We’ll discuss the challenges facing the European banking sector, the risks and barriers they face in their digital transformation journey, and how increased agility can benefit them. Managing fraud risk and combating cyberthreats In a cybersecurity article, $10,5 trillion is predicted to be the global cost of cybercrime by 2025. Banks are exposed to high levels of risk from outside the perimeter because of sophisticated social engineering attacks and threats from hostile nation-states. In the past two years, however, it’s been internal threats that have intensified.
Nearly 20 years after he said it. As a security expert and CTO at IBM Resilient, his quote appears prophetic today. The primary target of cyberattacks has shifted from technology infrastructure to humans, as cyberthreats continue to rise on a global scale. Since the COVID-19 pandemic, banks have become increasingly vulnerable to phishing and other cybersquats due to a surge in employees working from home. Ineffective management of processes and controls, for example, could expose banks to malware on shared home devices.
Which is causing banks to disperse work and adapt to technology, security breaches and cybercrime are on the rise, according to the Centre for the Study of Financial Innovation’s “Banking Banana Skins 2021” report. The global payments system could be brought to a halt by a serious incident, in the worst case scenario (though very unlikely).
The infrastructure for remote working was already in place at many banks, but few could have predicted the enormous demand for it. Users must be able to prove their identity to these institutions, and that they’re carrying out their actions according to their profiles. Is their own device being used? Can you tell me what the policy is regarding phones, tablets, and other devices? Technology, people, and processes all come together to provide a solution.
Prevention, detection, and response and analysis, explains Viren Patel of Workday. Whenever possible, preventative measures should be taken first.
Also known as at-the-door authentication, is used to generate secure passwords and to implement good failure policies. Patel says that MFA is also incorporated into the system. In order to properly manage authentication requirements, organizations must understand who their users are, what their roles are, and how these roles vary. The importance of policy reviews and updates over time should be understood by businesses. “Banks must expand their talent pools by taping into skill adjacencies and actively support their employees to develop new skills at speed in order to cope with permanent change.”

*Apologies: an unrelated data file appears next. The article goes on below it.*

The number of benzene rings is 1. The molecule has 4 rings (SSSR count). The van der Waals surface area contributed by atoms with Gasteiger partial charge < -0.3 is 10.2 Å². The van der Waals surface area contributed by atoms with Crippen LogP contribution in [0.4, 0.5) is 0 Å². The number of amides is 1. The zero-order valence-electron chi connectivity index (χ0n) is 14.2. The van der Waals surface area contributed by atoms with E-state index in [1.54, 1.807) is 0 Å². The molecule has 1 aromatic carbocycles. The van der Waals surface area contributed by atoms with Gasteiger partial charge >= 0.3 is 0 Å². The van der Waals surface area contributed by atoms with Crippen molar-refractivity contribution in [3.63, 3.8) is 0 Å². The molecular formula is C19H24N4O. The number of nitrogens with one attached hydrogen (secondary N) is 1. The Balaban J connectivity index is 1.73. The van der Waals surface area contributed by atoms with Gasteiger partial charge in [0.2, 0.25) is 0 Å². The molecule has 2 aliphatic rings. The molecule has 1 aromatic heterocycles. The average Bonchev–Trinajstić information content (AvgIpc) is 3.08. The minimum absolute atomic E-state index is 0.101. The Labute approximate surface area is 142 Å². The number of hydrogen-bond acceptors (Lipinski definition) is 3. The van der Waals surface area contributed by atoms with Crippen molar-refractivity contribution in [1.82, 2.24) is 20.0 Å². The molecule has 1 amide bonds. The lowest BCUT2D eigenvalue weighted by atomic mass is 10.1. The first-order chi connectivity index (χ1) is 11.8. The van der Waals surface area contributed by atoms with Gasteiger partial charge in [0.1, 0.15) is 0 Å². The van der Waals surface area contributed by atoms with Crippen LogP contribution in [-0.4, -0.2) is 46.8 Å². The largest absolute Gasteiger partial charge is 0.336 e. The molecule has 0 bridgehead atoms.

Login patterns must be able to be identified. A login report allows organizations to see the IP address, username, and whether or not a login attempt succeeded or failed.
The key to understanding user behavior is also to understand their behavior. Neither bank IT administrators nor auditors should underestimate the importance of understanding how users use their systems. As Patel notes, understanding context and drilling down into specific sign-on details is essential. It is important for organizations to use preconfigured rules to detect suspicious activity. Taking action on user privileges should be triggered by alerts to minimize the time it takes to detect suspicious activity.
This is achieved by creating a culture of security that provides employees with continuous cybersecurity education and training. In order to determine how many employees are clicking on dubious URLs, phishing exercises should be conducted with test emails sent to employees.
Social, and governance (ESG) at the top of its agenda European banks are increasingly focusing on environmental, social, and governance (ESG) in the post-COVID era. A number of stakeholders are putting pressure on banks, including investors and customers. Investors analyze how climate change affects risk and its material impact. In deciding which brands to work with, customers increasingly consider the ethical credentials of banks.
Almost threequarters of CEOs interviewed by KPMG said their ability to anticipate and navigate the shift to a low-carbon, clean-tech economy will determine their future growth. Most banks are having a hard time understanding what the future holds for them.
ESG is all about capturing data and providing actionable insights. Investing in sustainable assets is inevitable, but institutions cannot simply walk away from “unsustainable finance” assets due to short-term profitability requirements. Mapping all those potential consequences requires experience, insight, and data. AI and machine learning help both analyze business data as well as execute on ESG with the help of another set of technologies — artificial intelligence and machine learning. Moreover, cloud-based solutions deploy AI/ML inherently. For the banking industry to transform and to keep focus on environmental, social, and governance issues, three technologies are essential, including cloud computing, data analytics, and artificial intelligence/machine learning.
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